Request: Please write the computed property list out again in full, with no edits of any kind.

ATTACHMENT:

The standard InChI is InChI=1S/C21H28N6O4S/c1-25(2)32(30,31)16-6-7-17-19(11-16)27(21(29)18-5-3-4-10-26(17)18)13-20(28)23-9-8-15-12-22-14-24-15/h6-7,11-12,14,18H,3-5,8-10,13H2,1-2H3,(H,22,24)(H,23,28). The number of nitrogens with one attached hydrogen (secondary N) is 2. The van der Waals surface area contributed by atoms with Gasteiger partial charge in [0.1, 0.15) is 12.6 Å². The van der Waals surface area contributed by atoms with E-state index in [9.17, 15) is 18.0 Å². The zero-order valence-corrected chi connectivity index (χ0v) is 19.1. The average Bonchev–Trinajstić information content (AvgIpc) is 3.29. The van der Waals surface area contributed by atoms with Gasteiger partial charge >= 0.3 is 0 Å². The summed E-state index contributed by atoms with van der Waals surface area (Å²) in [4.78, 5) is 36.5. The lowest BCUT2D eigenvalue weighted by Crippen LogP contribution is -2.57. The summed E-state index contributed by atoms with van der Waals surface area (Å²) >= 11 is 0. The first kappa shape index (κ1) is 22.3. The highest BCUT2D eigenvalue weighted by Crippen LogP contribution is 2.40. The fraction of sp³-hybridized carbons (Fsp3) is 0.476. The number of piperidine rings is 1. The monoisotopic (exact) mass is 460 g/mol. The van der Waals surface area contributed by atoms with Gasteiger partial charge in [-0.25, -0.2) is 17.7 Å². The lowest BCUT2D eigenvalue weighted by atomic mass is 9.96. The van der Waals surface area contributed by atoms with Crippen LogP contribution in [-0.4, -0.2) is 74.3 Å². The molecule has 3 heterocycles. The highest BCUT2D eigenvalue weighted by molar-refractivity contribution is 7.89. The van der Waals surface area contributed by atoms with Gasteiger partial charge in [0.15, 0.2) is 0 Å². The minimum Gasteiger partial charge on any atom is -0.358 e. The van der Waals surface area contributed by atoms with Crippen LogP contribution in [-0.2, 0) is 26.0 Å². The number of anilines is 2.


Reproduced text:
The standard InChI is InChI=1S/C21H28N6O4S/c1-25(2)32(30,31)16-6-7-17-19(11-16)27(21(29)18-5-3-4-10-26(17)18)13-20(28)23-9-8-15-12-22-14-24-15/h6-7,11-12,14,18H,3-5,8-10,13H2,1-2H3,(H,22,24)(H,23,28). The number of nitrogens with one attached hydrogen (secondary N) is 2. The van der Waals surface area contributed by atoms with Gasteiger partial charge in [0.1, 0.15) is 12.6 Å². The van der Waals surface area contributed by atoms with E-state index in [9.17, 15) is 18.0 Å². The zero-order valence-corrected chi connectivity index (χ0v) is 19.1. The average Bonchev–Trinajstić information content (AvgIpc) is 3.29. The van der Waals surface area contributed by atoms with Gasteiger partial charge >= 0.3 is 0 Å². The summed E-state index contributed by atoms with van der Waals surface area (Å²) in [4.78, 5) is 36.5. The lowest BCUT2D eigenvalue weighted by Crippen LogP contribution is -2.57. The summed E-state index contributed by atoms with van der Waals surface area (Å²) >= 11 is 0. The first kappa shape index (κ1) is 22.3. The highest BCUT2D eigenvalue weighted by Crippen LogP contribution is 2.40. The fraction of sp³-hybridized carbons (Fsp3) is 0.476. The number of piperidine rings is 1. The monoisotopic (exact) mass is 460 g/mol. The van der Waals surface area contributed by atoms with Gasteiger partial charge in [-0.25, -0.2) is 17.7 Å². The lowest BCUT2D eigenvalue weighted by atomic mass is 9.96. The van der Waals surface area contributed by atoms with Crippen LogP contribution in [-0.4, -0.2) is 74.3 Å². The molecule has 3 heterocycles. The highest BCUT2D eigenvalue weighted by molar-refractivity contribution is 7.89. The van der Waals surface area contributed by atoms with Gasteiger partial charge in [0.15, 0.2) is 0 Å². The minimum Gasteiger partial charge on any atom is -0.358 e. The van der Waals surface area contributed by atoms with Crippen LogP contribution in [-0.2, 0) is 26.0 Å². The number of anilines is 2.